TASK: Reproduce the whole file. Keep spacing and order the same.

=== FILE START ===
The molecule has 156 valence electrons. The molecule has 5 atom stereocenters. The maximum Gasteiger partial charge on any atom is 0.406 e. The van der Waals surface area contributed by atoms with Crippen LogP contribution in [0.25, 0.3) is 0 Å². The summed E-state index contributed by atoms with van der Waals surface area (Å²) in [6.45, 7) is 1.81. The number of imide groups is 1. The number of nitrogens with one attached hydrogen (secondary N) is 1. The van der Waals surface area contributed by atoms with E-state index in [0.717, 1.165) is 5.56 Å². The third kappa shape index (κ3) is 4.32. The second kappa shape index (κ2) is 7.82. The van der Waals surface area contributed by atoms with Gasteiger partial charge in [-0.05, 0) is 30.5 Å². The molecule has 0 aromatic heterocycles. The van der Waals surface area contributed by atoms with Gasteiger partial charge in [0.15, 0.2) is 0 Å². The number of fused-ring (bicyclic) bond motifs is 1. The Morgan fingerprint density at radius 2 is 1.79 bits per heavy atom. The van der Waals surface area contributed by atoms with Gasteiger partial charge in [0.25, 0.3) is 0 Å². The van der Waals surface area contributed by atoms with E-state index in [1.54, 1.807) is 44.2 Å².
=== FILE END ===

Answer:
The molecule has 156 valence electrons. The molecule has 5 atom stereocenters. The maximum Gasteiger partial charge on any atom is 0.406 e. The van der Waals surface area contributed by atoms with Crippen LogP contribution in [0.25, 0.3) is 0 Å². The summed E-state index contributed by atoms with van der Waals surface area (Å²) in [6.45, 7) is 1.81. The number of imide groups is 1. The number of nitrogens with one attached hydrogen (secondary N) is 1. The van der Waals surface area contributed by atoms with E-state index in [0.717, 1.165) is 5.56 Å². The third kappa shape index (κ3) is 4.32. The second kappa shape index (κ2) is 7.82. The van der Waals surface area contributed by atoms with Gasteiger partial charge in [-0.05, 0) is 30.5 Å². The molecule has 0 aromatic heterocycles. The van der Waals surface area contributed by atoms with Gasteiger partial charge in [0.15, 0.2) is 0 Å². The number of fused-ring (bicyclic) bond motifs is 1. The Morgan fingerprint density at radius 2 is 1.79 bits per heavy atom. The van der Waals surface area contributed by atoms with Gasteiger partial charge in [0.25, 0.3) is 0 Å². The van der Waals surface area contributed by atoms with E-state index in [1.54, 1.807) is 44.2 Å².